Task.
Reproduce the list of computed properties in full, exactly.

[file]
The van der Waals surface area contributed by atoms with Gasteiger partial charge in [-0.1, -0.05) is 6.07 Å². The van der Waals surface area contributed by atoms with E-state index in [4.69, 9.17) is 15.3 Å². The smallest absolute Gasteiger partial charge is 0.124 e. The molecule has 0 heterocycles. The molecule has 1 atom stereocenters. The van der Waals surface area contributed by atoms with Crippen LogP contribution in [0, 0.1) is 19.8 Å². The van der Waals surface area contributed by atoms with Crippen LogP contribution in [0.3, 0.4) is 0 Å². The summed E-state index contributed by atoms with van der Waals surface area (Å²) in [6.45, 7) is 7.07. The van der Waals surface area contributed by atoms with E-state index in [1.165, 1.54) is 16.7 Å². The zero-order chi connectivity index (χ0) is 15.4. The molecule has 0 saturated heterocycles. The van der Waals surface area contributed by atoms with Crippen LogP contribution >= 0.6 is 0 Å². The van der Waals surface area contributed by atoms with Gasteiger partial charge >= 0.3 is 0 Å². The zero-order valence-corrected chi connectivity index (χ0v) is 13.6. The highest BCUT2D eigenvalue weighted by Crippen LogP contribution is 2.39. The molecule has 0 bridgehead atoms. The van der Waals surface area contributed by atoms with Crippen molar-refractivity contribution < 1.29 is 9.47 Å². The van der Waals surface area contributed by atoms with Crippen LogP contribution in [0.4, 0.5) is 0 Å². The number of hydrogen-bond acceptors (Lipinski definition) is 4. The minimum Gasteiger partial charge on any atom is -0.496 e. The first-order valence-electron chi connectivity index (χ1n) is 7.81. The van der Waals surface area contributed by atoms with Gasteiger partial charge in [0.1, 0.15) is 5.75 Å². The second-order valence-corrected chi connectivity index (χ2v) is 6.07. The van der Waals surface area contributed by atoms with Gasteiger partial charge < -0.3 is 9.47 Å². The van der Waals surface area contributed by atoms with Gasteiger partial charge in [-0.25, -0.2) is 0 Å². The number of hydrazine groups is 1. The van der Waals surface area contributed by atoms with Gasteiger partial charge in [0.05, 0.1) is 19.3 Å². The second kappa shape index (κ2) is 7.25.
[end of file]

The van der Waals surface area contributed by atoms with Gasteiger partial charge in [-0.1, -0.05) is 6.07 Å². The van der Waals surface area contributed by atoms with E-state index in [4.69, 9.17) is 15.3 Å². The smallest absolute Gasteiger partial charge is 0.124 e. The molecule has 0 heterocycles. The molecule has 1 atom stereocenters. The van der Waals surface area contributed by atoms with Crippen LogP contribution in [0, 0.1) is 19.8 Å². The van der Waals surface area contributed by atoms with Crippen LogP contribution in [0.3, 0.4) is 0 Å². The summed E-state index contributed by atoms with van der Waals surface area (Å²) in [6.45, 7) is 7.07. The van der Waals surface area contributed by atoms with E-state index in [1.165, 1.54) is 16.7 Å². The zero-order chi connectivity index (χ0) is 15.4. The molecule has 0 saturated heterocycles. The van der Waals surface area contributed by atoms with Crippen LogP contribution >= 0.6 is 0 Å². The van der Waals surface area contributed by atoms with Gasteiger partial charge >= 0.3 is 0 Å². The zero-order valence-corrected chi connectivity index (χ0v) is 13.6. The highest BCUT2D eigenvalue weighted by Crippen LogP contribution is 2.39. The molecule has 0 bridgehead atoms. The van der Waals surface area contributed by atoms with Crippen molar-refractivity contribution < 1.29 is 9.47 Å². The van der Waals surface area contributed by atoms with Crippen LogP contribution in [0.4, 0.5) is 0 Å². The number of hydrogen-bond acceptors (Lipinski definition) is 4. The minimum Gasteiger partial charge on any atom is -0.496 e. The first-order valence-electron chi connectivity index (χ1n) is 7.81. The van der Waals surface area contributed by atoms with Gasteiger partial charge in [0.1, 0.15) is 5.75 Å². The second-order valence-corrected chi connectivity index (χ2v) is 6.07. The van der Waals surface area contributed by atoms with Gasteiger partial charge < -0.3 is 9.47 Å². The van der Waals surface area contributed by atoms with Gasteiger partial charge in [-0.25, -0.2) is 0 Å². The number of hydrazine groups is 1. The van der Waals surface area contributed by atoms with Gasteiger partial charge in [0.05, 0.1) is 19.3 Å². The second kappa shape index (κ2) is 7.25.